Along with instruction in the Veda Samhitas in the traditional mode, i.e., verbal instruction from a Guru supported by svAdhyAya by the vidyarthi, students admitted in these patashalas shall also receive instruction in conventional modern subjects – languages (English, Tamil, Samskrtam), science, mathematics, computer science and social sciences.

The intention is to enable these young vidyarthis to obtain qualifications in the mainstream – X and XII standard qualification, so that they can go on to obtain conventional degrees either in contemporary stream leading to BA/MA etc or traditional Sanskrit stream like Siromani//Acharya degrees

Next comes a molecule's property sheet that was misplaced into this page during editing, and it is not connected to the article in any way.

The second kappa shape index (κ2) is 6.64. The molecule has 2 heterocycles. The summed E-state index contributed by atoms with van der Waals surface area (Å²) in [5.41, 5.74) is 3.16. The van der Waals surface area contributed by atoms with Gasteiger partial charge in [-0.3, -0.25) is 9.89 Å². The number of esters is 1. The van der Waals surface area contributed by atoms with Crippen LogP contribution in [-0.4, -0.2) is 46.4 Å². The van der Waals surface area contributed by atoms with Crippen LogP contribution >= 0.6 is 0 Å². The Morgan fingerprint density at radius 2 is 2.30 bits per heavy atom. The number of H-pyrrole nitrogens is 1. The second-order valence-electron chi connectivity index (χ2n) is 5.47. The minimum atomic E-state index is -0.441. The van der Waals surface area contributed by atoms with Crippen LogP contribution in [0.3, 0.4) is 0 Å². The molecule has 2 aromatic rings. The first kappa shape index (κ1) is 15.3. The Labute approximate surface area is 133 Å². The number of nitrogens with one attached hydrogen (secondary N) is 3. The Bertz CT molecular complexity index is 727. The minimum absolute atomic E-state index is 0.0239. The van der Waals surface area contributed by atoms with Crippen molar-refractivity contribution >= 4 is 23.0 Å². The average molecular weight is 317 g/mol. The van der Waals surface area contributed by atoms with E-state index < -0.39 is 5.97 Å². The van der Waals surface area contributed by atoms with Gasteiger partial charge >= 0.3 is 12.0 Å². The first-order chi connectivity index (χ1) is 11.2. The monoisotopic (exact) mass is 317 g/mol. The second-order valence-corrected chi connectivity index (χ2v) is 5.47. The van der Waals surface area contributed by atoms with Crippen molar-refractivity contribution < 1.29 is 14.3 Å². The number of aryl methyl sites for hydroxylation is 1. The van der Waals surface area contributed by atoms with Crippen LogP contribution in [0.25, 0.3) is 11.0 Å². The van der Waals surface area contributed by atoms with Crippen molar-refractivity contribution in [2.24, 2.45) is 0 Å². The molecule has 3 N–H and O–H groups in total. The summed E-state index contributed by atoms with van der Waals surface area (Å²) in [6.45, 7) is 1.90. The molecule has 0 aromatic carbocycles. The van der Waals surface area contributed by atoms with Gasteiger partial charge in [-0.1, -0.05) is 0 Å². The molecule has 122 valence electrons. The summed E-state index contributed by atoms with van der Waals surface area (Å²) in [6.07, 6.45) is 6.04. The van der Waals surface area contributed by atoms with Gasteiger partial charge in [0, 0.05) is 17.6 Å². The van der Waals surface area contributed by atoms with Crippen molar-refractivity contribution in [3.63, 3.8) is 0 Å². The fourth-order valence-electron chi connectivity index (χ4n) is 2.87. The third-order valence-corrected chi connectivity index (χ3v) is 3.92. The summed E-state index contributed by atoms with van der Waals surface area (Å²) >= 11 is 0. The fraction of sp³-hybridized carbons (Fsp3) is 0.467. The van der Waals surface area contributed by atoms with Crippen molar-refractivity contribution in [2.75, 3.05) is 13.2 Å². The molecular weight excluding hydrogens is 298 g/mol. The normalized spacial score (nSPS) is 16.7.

The Sathsamhita trust at present operates out of and has affiliation with a few Veda patashalas in South Bharat.

Several people who have undertaken a traditional Vedic education in early life and have gone on to become scientists, doctors, lawyers are held up as examples and the group tries to take lessons & inspirations from their lives. These lessons are applied to ensure that children who undergo Vedic training can fulfil their dreams in life.

What are the Vedangas?

In traditional Hindu thought, all knowledge is modelled as a person or human being, called the Veda Purusha, वेद पुरुष. The core Samhita of the 4 Vedas, is seen as the body of the Veda Purusha. There are 6 main subjects that are ancillary to the main Vedic body. They are called angas or the limbs of the Veda, and hence the nomenclature Vedanga. Since there are 6 of them, they are called the Shadanga – षडङ्ग.